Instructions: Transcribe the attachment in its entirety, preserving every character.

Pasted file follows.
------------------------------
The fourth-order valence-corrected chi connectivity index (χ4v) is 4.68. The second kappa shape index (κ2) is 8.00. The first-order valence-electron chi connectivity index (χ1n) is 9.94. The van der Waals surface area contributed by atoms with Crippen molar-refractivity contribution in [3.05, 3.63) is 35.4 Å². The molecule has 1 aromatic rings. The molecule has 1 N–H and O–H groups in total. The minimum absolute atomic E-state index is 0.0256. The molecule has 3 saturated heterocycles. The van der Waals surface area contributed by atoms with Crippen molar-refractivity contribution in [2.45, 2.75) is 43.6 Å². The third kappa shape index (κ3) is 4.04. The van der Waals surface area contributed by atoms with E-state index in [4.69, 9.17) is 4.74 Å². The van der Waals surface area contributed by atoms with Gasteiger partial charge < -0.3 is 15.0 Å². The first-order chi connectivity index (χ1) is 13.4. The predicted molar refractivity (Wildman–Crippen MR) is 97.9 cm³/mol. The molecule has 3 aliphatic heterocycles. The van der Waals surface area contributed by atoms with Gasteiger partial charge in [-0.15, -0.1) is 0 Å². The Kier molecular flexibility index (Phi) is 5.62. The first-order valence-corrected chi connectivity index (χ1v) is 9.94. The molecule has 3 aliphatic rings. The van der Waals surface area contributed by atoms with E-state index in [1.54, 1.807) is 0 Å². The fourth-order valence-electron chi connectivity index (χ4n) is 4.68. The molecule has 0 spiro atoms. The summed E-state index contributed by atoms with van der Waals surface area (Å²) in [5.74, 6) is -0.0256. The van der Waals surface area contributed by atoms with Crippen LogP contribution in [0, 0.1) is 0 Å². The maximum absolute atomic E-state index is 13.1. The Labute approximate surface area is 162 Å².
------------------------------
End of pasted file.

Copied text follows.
The fourth-order valence-corrected chi connectivity index (χ4v) is 4.68. The second kappa shape index (κ2) is 8.00. The first-order valence-electron chi connectivity index (χ1n) is 9.94. The van der Waals surface area contributed by atoms with Crippen molar-refractivity contribution in [3.05, 3.63) is 35.4 Å². The molecule has 1 aromatic rings. The molecule has 1 N–H and O–H groups in total. The minimum absolute atomic E-state index is 0.0256. The molecule has 3 saturated heterocycles. The van der Waals surface area contributed by atoms with Crippen molar-refractivity contribution in [2.45, 2.75) is 43.6 Å². The third kappa shape index (κ3) is 4.04. The van der Waals surface area contributed by atoms with E-state index in [4.69, 9.17) is 4.74 Å². The van der Waals surface area contributed by atoms with Gasteiger partial charge < -0.3 is 15.0 Å². The first-order chi connectivity index (χ1) is 13.4. The predicted molar refractivity (Wildman–Crippen MR) is 97.9 cm³/mol. The molecule has 3 aliphatic heterocycles. The van der Waals surface area contributed by atoms with Gasteiger partial charge in [-0.15, -0.1) is 0 Å². The Kier molecular flexibility index (Phi) is 5.62. The first-order valence-corrected chi connectivity index (χ1v) is 9.94. The molecule has 3 aliphatic rings. The van der Waals surface area contributed by atoms with E-state index in [1.54, 1.807) is 0 Å². The fourth-order valence-electron chi connectivity index (χ4n) is 4.68. The molecule has 0 spiro atoms. The summed E-state index contributed by atoms with van der Waals surface area (Å²) in [5.74, 6) is -0.0256. The van der Waals surface area contributed by atoms with Crippen LogP contribution in [0, 0.1) is 0 Å². The maximum absolute atomic E-state index is 13.1. The Labute approximate surface area is 162 Å².